- Emma Simmonds
- 26 June 2017
EIFF 2017: Enjoyably farcical biopic of Alberto Giacometti, from Stanley Tucci
Despite the severe-sounding title, this is a delightfully playful look at the life of Swiss painter and sculptor Alberto Giacometti (played here by Geoffrey Rush). Written and directed by Stanley Tucci, the artist is seen through the eyes of American writer James Lord (Armie Hammer) who has the fortune and then the misfortune of posing for a portrait.
Set in the Paris of 1964, hours turn to days and days turn to weeks as this faultlessly polite young man becomes slave to the whims of a capricious creator who's wracked with self-doubt and prone to endlessly erasing his work. James is also a captive audience to Giacometti's turbulent personal life – befriending his hard-done-by wife Annette (Sylvie Testud), his devoted brother Diego (Tony Shalhoub) and his manic mistress Caroline (Clémence Poésy) – and finds the deadline extended to the point of absurdity. Optimistic and patient at first, 'I think I'm going to die here,' he eventually concedes, taking up swimming to relieve the physical and psychological strain.
With the conversation ebbing and flowing and often taking bizarre turns (Giacometti expresses a desire to burn himself alive, slags off Cézanne and Picasso, and asks James if he's ever wanted to be a tree), Final Portrait is an entertaining examination of the shifting dynamic between artist and subject. Although it plays like a farce, it's drained of colour to fit Giacometti's sombre visual style and beautifully shot by regular Tom Hooper collaborator Danny Cohen whose camera pokes and prods at both men, explores the nooks and crannies of the artist's studio and revels in their games of cat and mouse.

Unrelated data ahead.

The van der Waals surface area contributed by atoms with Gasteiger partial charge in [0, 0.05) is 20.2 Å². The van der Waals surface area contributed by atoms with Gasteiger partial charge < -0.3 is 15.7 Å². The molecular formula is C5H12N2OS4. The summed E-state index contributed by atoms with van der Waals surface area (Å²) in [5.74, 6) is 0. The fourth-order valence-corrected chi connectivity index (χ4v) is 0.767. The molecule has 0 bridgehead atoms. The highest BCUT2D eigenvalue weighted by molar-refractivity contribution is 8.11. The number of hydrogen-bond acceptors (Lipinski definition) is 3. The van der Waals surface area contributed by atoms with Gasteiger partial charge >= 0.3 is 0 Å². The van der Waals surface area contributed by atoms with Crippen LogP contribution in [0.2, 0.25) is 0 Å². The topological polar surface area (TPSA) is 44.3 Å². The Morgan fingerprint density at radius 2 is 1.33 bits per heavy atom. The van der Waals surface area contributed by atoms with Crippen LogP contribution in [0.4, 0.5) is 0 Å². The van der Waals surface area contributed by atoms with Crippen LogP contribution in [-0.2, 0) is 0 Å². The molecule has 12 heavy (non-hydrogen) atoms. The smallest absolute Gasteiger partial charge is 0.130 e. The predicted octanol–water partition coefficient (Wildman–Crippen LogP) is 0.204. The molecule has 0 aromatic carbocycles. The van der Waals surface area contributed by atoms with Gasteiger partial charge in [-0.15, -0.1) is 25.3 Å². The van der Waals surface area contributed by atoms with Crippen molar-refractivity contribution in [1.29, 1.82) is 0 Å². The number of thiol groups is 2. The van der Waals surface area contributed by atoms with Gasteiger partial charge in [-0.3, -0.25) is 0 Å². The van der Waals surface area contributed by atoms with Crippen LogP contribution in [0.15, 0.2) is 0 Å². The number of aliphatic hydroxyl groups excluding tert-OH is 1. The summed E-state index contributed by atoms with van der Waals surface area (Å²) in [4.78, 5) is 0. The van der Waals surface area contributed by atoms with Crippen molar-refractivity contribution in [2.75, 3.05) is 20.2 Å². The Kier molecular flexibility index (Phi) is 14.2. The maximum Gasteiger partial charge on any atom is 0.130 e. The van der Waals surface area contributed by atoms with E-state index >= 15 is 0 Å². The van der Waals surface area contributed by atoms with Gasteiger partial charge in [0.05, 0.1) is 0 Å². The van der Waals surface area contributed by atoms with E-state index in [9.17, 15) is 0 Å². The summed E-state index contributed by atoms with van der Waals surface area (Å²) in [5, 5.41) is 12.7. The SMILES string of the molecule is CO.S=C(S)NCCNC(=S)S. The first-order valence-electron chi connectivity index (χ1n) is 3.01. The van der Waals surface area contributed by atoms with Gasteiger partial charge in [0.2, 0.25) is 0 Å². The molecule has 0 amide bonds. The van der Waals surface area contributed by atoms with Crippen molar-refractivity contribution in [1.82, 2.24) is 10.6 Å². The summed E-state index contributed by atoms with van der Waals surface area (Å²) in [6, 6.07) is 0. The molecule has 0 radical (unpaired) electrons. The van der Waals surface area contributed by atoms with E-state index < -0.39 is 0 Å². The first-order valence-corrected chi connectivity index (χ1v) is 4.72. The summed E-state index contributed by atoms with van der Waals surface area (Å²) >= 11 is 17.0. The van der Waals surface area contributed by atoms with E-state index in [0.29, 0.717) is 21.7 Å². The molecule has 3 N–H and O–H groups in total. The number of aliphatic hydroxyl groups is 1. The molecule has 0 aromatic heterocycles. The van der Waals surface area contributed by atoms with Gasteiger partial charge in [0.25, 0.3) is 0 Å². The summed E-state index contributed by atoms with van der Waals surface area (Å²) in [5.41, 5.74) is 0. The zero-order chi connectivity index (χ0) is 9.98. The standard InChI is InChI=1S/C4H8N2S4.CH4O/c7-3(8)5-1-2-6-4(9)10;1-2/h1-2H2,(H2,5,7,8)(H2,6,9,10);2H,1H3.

It ends rather suddenly and Rush's Swiss accent isn't much cop, but he's a fascinating curmudgeon who bears a reasonable resemblance to the artist, possessing the kind of characterful profile that cinema loves. Hammer, too, could hardly be more fittingly cast; there's a satisfying sense of contrast between the dapper, all-American sitter and the dishevelled and debauched man holding the brush. Warmly witty, jauntily scored but also emphatically warts and all, this feels like a breath of fresh air in the field of artist biopics. Tucci captures his subject from a range of interesting angles without ever resorting to po-faced portraiture himself.
Screened on Sun 25 Jun as part of the Edinburgh International Film Festival 2017. General release from Fri 18 Aug.